SuperMeat, an Israeli cultured meat startup, has raised a $3 million seed round to develop its cultured chicken product in the first of what will likely be several funding rounds in the area of cellular agriculture this year.
Cellular agriculture is a method of agricultural production enabling the growth of meat, eggs, and leather in cell culture rather than by raising and slaughtering livestock.
SuperMeat’s funding round was dominated by impact investors New Crop Capital and Stray Dog Capital — both focused on ending animal suffering. Singapore’s Sirius Ventures and one of Europe’s largest poultry producers, Germany’s PHW also participated in the round.
Participation from PHW is the latest example of a significant player in the meat industry investing in an alternative protein startup, following Cargill’s investment in the most funded cultured meat startup to date Memphis Meats, and Tyson’s investment in plant-based burger company Beyond Meat.
“We at PHW have time and again left the beaten path in conducting our business,” said PHW-Gruppe CEO Peter Wesjohann in a statement. “This approach not only facilitates the development of best-in-class animal welfare concepts in our core poultry business but will also lead to the strengthening of our vegan product portfolio, confirming our leading role in the global consumer trend towards a cleaner, more protein-rich diet.”
SuperMeat says that it will have a product on shelves in three years, which is directly in line with Memphis Meats’ to-market time frame. SuperMeat’s co-founder and CEO Ido Savir told Tech Crunch that the company would start with chicken intended for processed food to speed up the path to market, as whole muscles like chicken breast are more difficult to culture.
“Our team is comprised of a diverse group of top-tier scientists, food engineers and chefs, working together with the best production experts from the pharmaceutical industry to create a new generation of meat products,” Savir said.
SuperMeat’s timeline to market appears aggressive by industry expectations; industry insiders told AgFunderNews in October that getting a cultured meat product to market takes at least four years and $150 million and $370 million in funding.
SuperMeat is also looking to capture a pricing advantage: the company is aiming to launch its first product “at a price point similar to the conventional chicken products currently available on store shelves,” according to a press release. Memphis Meats has said that its products will initially be priced at a premium.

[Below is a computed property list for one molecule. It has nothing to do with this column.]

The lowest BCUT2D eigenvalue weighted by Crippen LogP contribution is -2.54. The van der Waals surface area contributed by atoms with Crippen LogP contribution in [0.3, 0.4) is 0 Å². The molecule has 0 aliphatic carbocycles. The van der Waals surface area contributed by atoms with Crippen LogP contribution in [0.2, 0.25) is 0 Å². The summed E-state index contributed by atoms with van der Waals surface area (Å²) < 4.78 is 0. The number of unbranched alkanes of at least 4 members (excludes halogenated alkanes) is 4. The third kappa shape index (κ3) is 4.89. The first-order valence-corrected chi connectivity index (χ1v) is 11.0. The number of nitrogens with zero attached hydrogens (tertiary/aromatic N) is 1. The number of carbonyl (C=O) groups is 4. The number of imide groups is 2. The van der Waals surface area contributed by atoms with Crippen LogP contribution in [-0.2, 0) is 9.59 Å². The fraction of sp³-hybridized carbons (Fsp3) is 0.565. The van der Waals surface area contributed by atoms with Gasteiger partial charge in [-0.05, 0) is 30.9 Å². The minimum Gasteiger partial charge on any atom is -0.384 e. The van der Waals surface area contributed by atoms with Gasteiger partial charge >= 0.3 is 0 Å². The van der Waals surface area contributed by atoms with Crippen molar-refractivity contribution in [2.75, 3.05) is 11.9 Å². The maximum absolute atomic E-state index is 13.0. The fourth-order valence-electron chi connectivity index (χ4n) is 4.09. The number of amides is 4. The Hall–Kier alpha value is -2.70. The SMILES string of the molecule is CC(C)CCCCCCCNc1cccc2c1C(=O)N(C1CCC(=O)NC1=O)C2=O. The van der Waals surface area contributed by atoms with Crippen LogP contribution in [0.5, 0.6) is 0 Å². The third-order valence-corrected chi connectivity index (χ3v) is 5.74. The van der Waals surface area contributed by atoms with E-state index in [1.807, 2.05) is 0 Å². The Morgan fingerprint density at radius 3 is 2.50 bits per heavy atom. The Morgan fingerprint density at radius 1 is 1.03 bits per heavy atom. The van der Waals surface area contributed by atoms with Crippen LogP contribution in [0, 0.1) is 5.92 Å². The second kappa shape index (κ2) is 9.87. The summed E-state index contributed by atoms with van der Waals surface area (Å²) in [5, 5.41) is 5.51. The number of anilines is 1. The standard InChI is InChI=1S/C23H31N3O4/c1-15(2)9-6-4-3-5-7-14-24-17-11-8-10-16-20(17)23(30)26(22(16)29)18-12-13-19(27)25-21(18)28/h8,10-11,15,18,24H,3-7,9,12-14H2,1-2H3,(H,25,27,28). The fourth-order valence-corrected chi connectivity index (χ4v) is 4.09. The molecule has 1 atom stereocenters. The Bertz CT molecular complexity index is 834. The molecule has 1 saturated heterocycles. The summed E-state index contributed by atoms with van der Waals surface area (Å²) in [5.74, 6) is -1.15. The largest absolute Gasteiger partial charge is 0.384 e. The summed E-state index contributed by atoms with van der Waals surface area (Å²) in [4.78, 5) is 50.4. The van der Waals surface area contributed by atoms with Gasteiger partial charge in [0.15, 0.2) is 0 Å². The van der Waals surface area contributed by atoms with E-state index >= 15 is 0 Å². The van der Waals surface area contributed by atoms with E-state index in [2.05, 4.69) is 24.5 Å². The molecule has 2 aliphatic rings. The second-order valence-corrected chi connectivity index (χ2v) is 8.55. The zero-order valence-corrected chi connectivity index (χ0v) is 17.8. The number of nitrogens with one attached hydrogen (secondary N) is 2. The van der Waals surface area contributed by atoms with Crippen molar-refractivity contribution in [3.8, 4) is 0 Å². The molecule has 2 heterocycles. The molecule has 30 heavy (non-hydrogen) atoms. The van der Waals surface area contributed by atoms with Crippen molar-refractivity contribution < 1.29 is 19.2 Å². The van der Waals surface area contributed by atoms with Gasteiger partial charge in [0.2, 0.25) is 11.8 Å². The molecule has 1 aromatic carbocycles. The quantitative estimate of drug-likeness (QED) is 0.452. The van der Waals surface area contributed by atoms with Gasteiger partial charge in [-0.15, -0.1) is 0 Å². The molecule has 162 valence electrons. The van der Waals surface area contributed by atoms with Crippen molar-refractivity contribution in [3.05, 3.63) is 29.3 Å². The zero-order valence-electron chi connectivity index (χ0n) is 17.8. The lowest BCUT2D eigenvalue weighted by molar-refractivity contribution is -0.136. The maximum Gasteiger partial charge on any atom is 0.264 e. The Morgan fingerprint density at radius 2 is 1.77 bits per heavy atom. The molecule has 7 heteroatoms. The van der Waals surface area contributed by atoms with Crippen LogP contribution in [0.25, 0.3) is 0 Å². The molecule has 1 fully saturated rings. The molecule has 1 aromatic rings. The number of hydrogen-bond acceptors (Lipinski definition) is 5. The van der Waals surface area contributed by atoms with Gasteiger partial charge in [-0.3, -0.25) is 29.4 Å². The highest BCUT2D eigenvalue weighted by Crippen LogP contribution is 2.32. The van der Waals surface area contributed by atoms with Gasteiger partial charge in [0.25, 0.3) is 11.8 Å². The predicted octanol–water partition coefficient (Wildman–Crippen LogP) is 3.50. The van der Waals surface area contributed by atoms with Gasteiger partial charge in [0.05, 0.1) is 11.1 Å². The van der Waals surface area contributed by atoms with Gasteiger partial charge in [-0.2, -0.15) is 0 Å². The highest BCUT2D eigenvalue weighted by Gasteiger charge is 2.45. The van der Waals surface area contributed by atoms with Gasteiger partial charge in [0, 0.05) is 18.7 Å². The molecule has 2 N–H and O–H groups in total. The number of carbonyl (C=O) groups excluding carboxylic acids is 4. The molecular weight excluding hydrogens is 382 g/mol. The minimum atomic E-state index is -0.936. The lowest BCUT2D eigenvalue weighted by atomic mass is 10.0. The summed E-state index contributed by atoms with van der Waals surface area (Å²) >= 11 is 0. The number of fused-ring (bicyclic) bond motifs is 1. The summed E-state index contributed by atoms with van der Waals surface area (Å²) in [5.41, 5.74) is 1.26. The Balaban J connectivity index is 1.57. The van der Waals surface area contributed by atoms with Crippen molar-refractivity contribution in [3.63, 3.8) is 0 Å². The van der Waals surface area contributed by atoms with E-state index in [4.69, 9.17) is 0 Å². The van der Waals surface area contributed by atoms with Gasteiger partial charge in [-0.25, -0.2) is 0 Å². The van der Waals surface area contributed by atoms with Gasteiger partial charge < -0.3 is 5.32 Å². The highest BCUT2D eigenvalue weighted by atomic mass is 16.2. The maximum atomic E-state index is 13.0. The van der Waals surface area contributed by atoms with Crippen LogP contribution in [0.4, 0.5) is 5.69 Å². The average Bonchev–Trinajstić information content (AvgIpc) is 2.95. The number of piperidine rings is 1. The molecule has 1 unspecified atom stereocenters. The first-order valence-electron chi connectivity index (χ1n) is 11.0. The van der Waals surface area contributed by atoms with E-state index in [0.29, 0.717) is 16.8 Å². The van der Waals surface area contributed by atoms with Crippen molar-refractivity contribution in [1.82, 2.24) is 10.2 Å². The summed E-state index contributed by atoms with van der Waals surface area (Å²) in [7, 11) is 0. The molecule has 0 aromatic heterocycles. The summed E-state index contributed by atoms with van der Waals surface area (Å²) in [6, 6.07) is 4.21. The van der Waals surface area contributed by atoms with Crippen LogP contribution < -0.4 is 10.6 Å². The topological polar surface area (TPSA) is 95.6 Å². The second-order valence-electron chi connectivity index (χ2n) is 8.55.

SuperMeat previously raised $230,000 through a crowdfunding campaign on the IndieGoGo platform in 2016, in addition to its latest round.
Memphis Meats, by comparison, has raised $22 million, including a $17 million Series A round in August led by Tesla and SpaceX investor DFJ Venture Capital with Bill Gates and Richard Branson also participating alongside Atomico, New Crop Capital, SOSV, Fifty Years, KBW Ventures, and Inevitable Ventures as well as billionaires Suzy and Jack Welch, Kyle Vogt, and Kimbal Musk along with Cargill and other unspecified “food industry giants.”
Other startups in the cultured meat space include Mosa Meat, which is helmed by Mark Post who cultured the first burger in 2013, and Finless Foods. Finless, which is culturing bluefin tuna, has telegraphed that a seed funding round announcement is forthcoming.
Mosa Meats hosted the first tasting of a lab-grown burger in 2013. Memphis Meats revealed the world’s first cultured meatball in February 2016 and the world’s first cultured poultry in March 2017.
Plant-based protein startup Hampton Creek has claimed that it will have a cultured meat product on the market this year. It was not immediately clear how much of the company’s $220 million in total funding is going toward this end.
Lisa Feria, CEO of Stray Dog Capital, who is also invested in Memphis Meats along with SuperMeat, expressed skepticism of Hampton Creek’s timeline to AgFunderNews in October: “I am not privy to their internal developments, but from the four other clean meat companies I’m invested in, I think it would be hard to do at scale in that timeframe.”
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